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Louisiana bankers see few parallels between Silicon Valley Bank collapse, local market


By: Stephanie Riegel | Staff Writer

Louisiana bankers see few parallels between Silicon Valley Bank collapse, local market

The collapse Friday of Silicon Valley Bank, which sent shares of many regional banks tumbling Monday as it sent shockwaves through financial markets, overtook New Orleans' First NBC Bank as the largest U.S. bank to fail since the financial crisis of 2008.

But even as the failures of SVB and New York-based Signature Bank, which collapsed over the weekend, inevitably recalled the $1 billion collapse of First NBC, Louisiana bank executives and economists said there were few parallels between the local bank failure in 2017 and the recent demise of SVB and Signature.

More importantly, they said there is little reason to worry about the viability of Louisiana’s community and regional banks.

Compared to Silicon Valley Bank and many other lenders, they conduct far less business with the San Francisco startup and venture capital world that pulled millions of dollars  from SVB, have fewer uninsured deposits, manage more balanced portfolios and have different investment philosophies than did SVB and Signature.

“We’re just a totally different type of company than SVB and Signature,” said Jude Melville, president of Baton Rouge-based B1Bank. “Most community banks are very different than SVB and Signature.”

Melville and his counterparts at other local financial institutions said they spent time Monday reaching out to customers in emails and phone calls to reassure them that all is well.

And while local bank stocks were down Monday — Hancock Whitney Bank fell by nearly 7% and B1Bank dropped by more than 3% — those declines were more in line with the moves seen by major global banks, like Citigroup and Wells Fargo, and were a far cry from the massive price declines of more vulnerable lenders.

San Francisco-based First Republic Bank, for instance, fell more than 61%.

“All the bank stocks are down,” said Tulane University finance professor Peter Ricchiuti. “But if you look at what happened over the course of the day, they were really down at the opening, and little by little they clawed their way back. Hopefully, that continues.”

Different types of banks

SVB, based in Santa Clara, was the 16th largest bank in the U.S. at the end of 2022, with about $209 billion in assets and counted among its clients big-name tech companies like Roku, Roblox and Vox Media. Signature Bank, at the time of its surprise closure by federal regulators, had $110 billion in assets.

By comparison, the assets of Hancock Whitney, the regional bank with the second-largest market share in the Greater New Orleans area, had about $35 billion in assets at the end of 2022. B1Bank had about $6 billion.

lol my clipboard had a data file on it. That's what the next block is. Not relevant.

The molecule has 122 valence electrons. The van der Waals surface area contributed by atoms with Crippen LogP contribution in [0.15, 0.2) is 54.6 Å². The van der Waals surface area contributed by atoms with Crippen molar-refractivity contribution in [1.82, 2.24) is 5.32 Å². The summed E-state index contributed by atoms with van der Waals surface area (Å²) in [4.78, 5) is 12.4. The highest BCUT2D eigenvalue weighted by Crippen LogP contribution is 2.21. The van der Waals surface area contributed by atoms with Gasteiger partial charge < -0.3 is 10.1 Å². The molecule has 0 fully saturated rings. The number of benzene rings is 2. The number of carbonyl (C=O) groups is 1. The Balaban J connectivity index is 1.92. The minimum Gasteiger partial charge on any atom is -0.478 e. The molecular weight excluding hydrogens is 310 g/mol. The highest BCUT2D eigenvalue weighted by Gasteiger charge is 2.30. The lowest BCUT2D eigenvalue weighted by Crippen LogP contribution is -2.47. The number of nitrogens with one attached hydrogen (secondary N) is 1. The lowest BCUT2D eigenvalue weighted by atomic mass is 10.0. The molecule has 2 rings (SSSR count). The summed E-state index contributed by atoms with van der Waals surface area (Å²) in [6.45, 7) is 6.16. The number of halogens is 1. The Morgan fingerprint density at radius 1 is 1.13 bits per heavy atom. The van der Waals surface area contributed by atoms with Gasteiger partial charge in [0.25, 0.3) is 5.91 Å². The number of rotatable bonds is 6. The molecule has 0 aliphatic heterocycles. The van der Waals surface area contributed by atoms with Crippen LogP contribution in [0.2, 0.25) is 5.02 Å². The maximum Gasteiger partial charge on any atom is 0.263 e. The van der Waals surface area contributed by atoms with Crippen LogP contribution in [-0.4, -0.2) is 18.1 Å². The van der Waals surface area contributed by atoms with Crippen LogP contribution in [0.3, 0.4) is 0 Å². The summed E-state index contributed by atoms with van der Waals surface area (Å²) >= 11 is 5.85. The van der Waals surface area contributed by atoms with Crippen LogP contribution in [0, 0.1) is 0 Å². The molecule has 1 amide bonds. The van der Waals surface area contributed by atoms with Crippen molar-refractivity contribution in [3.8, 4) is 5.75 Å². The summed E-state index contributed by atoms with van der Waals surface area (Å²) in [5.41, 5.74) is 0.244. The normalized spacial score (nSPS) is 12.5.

But it’s not size so much that differentiates local institutions from SVB and Signature. Rather, it’s the types of loans and investments they made and the type of customers they did business with. SVB was heavily concentrated in the tech industry while Signature had reportedly attracted cryptocurrency customers of late.

“Hancock Whitney, on the other hand, is a commercial bank with a stable and seasoned deposit base,” said Hancock Whitney Chief Financial Officer Michael Achary. “We are well-diversified among consumer, commercial and wealth clients.”

Another key difference is the high percentage of uninsured deposits at the two failed banks. The FDIC insures deposits at U.S. banks up to $250,000. But some 87% of SVB’s deposits were uninsured, which meant there were many people and companies that were tempted to pull their uninsured deposits out in what amounted to a classic bank run. At Signature, some 90% of deposits were uninsured.

By comparison, the national average is about 40%. Hancock Whitney is 50%, B1B is about 35%, according to recent company filings. New Orleans-based Fidelity bank, which has $1 billion in assets, is less than 25%.

“They had a high number of uninsured deposits, and they were primarily serving the tech industry and as the tech industry slowed, they just faced a liquidity problem,” said Blake Chatelain, president and CEO of Red River Bank. “They were somewhat unique and that is part of the story of they failed. That’s not the story of Louisiana banks.”

Another significant factor in the failures of SVB and Signature was their investment approach. Both were heavily invested in mortgage-backed securities, which have lost value as interest rates have gone up.

“So when they had the big run on deposits, they had to sell their investment portfolio at a loss to generate liquidity and that ate up all their capital,” Melville said. “That’s not the way most of the investment portfolios of community banks are structured.”

Different than First NBC

Melville and others say the health of the local banking industry is stronger than at any time since the financial crisis of 2008, notwithstanding the $1 billion collapse of First NBC five years ago.

But, as a federal jury decided in February, the cause of the collapse of First NBC was different than what's occurring in financial markets today. Regulators blamed the local bank failure largely on fraudulent loans made by its former CEO Ashton Ryan Jr.

“What doomed NBC was more along the lines of fraud combined with a lack of internal controls, Fidelity Bank CEO Chris Ferris said. “These banks had a different way of doing business.”

Ferris and others said they heard from some clients Monday but haven’t seen anyone panicking.

“But we have been proactively calling our clients and people in the community to assure them of strengths in the banking system and of the conservative nature of what we tend to invest in,” he said.

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